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It seems like being nearsighted for much of your life due to elongated eyes would make it easier in general to focus on near objects rather than far since the lens would not have to change much. Since in old age we lose the ability to focus close images due to a hardening of the lens over time, wouldn't having eyes shaped more for near images be helpful in maintaining the ability to see close up, and thus nearsighted, or myopic people, would be less likely to develop farsightedness, or hyperopia, with age? It seems then that nearsightedness is more of an adaptation that occurs at a young age, so that these people can work up close for longer periods of time both in the the short term(studying) and long term(age). I'd love to hear if any research has been done on this subject, and any other input you have.

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It is generally understood that we tend to become hyperopic as we age (reference). As to whether this aids in decreasing myopia is stated as marginal in papers. One paper titled "Is there a hyperopic shift in myopic eyes during the presbyopic years?" states that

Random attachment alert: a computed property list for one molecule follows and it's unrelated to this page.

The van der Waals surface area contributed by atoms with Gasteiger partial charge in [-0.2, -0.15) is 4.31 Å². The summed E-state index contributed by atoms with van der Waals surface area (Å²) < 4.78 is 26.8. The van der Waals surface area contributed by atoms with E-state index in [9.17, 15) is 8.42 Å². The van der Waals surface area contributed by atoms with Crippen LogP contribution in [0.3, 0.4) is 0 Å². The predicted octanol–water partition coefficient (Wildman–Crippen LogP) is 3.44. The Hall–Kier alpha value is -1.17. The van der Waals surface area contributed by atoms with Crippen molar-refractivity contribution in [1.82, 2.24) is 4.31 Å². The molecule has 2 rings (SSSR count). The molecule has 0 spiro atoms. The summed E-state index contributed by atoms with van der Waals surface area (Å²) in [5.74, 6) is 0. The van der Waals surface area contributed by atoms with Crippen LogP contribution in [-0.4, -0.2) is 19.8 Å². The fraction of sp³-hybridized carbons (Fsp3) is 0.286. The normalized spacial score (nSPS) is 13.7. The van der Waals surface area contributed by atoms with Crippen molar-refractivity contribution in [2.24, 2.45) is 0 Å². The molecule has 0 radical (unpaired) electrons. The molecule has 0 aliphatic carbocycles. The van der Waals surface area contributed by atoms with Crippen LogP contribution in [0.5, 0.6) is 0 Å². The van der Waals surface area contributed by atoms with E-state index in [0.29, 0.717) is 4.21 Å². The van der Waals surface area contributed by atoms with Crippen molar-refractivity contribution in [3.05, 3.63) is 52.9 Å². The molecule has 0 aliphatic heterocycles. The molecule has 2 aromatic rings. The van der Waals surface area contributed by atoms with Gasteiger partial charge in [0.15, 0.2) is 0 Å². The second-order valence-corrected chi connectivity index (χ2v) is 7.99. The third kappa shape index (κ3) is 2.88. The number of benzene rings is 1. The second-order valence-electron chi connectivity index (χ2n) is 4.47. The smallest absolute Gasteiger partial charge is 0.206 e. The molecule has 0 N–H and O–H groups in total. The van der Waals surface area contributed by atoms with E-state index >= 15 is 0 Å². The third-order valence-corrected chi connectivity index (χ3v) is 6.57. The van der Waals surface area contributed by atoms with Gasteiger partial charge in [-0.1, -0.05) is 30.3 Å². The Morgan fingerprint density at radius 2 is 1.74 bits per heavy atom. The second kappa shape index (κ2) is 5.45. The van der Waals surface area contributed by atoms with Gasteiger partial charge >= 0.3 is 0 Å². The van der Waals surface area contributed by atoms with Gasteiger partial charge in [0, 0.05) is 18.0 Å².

it was found that almost all hyperopic and emmetropic eyes showed an age-related hyperopic shift; but only a small proportion of myopic eyes shifted toward hyperopia, with others remaining relatively stable and still others increasing in myopia.

In a second study titled "Age-Related Decreases in the Prevalence of Myopia: Longitudinal Change or Cohort Effect?", it was found that there is a decline in the prevalence of myopia in older adults.

Some people in personal experiences have stated that their myopia has decreased (reference) while others found themselves wearing bifocals (reference). In closing, I would say that this is something that your eye doctor may be able to predict better but it is not a given that your myopia would decrease. It may or may not be so with many factors like your eye shape coming into play.

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